Wednesday, September 28, 2011

Moneyball - Theatrical Review


Release Date: September 23, 2011

Was I excited to see this movie? Not really. Was I sad that I saw this movie? Not really. Would I have been sad if I had not seen this movie? Not really. Would I recommend this movie to anyone? Not really. Is a bad movie? Not really. So what's wrong with it that I can't fully get behind it? Nothing really.

Review Vital Stats:  
Theater: AMC 12 Glendora
4:40 pm September 24, 2011  
Projector Type:
Digital 2D
Film Rating:
Film Runtime:
2 hr. 6 min.  

Brad Pitt
Underdog stories
Sports movies in general, Jonah Hill
Films that throw cheap tricks at you in order to get an emotional reaction 
I am not a baseball expert

I am not a baseball fan or a fan of any particular sport as a matter of fact. I am a fan of good movies though and for whatever reason the sport of baseball has produced some of the most iconic and classic movies of all time. Whether it be a comedy (Major League), a fantasy (Field of Dreams) or a mixture of fantasy and drama (The Natural), baseball is my go to sport for quality film making. Since I know very little about the sport beyond the basics of how it is played on the field I am constantly mesmerized whenever I get a chance to peak behind the curtain. So a film like Moneyball is right up my alley with ITS focus on the inner workings of the sport as opposed to a story dealing with the players and their personal struggles which even given my own personal feelings on the matter has been done to death. The question remains though, is Moneyball worthy of all the other baseball film greats or is it simply a footnote in a long lineage of mediocre sports films?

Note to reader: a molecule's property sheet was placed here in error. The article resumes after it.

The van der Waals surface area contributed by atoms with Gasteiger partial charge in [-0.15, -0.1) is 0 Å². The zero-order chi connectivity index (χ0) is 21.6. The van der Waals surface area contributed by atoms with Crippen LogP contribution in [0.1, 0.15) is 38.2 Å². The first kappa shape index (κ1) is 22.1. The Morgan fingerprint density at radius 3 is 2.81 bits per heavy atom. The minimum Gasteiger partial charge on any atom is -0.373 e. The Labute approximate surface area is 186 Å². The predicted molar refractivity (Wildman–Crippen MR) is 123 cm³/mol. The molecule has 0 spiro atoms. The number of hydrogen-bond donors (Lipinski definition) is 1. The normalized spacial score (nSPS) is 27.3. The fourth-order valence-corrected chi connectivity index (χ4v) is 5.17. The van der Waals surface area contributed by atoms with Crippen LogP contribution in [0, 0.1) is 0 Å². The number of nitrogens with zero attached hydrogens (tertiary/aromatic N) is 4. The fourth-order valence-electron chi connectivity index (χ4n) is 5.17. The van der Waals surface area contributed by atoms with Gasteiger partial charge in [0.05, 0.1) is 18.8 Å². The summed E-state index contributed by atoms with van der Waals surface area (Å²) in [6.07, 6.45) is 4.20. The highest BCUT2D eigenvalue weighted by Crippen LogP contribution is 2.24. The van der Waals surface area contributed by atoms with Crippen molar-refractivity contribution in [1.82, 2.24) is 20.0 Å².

Billy Beane (Brad Pitt) is the General Manager for the Oakland Athletics and after yet another losing season is looking for any way that he can put together a winning team. He has a fraction of the budget other teams have, is losing three of his star players and is under a tremendous amount of pressure from the team owner, the press and the fans in general to produce a team capable of getting the wins they need. That is when he meets Peter Brand (Jonah Hill). A recent Yale graduate who has devised a way to cheat the system when it comes to how to recruit players. Billy hires Peter on immediately and together go down a road that will change not only their team but the entire way baseball played forever.

Billy has a lot of reflective moments like this.

This is based off a true story and from what I have gathered it is fairly accurate in how it presents itself. But I have no idea what is real and what is dramatized so to be fair to myself, you and this movie I am going to treat it as I would any other film regardless of any truths or falsehoods. So as a film Moneyball is a completely story and character driven piece. It doesn't really care very much if the audience is up to speed on the current state of baseball. We don't even get much insight into other ball clubs outside the Oakland A's. Our central focus is on Billy Beane and his struggle to turn a losing team into a winning team with a fraction of the budget that any other GM has to work with.

Most of the film plays like we are a fly on the wall as we get an inside peak into the world of player recruitment. The A's are losing three of their star players and must find a way to replace them in order to keep the fans happy as well as hopefully bring in enough talent to get the team out of the hole it's in. This set up is your classic underdog story with one man being put up against insurmountable odds with almost no hope of success. We see Billy try every single method he can to get his job done the way it is supposed to be done, when he approaches the owner of the team and asks for more money he is turned away and in some of the film's best sequences he is constantly at odds with his recruitment staff comprised of mostly seniors who think the best players to acquire are ones with good looking wives (apparently that equates to a higher confidence level). So despite this rather generic set up it already had me hooked because I was seeing a side of baseball I never really gave much thought to let alone understood.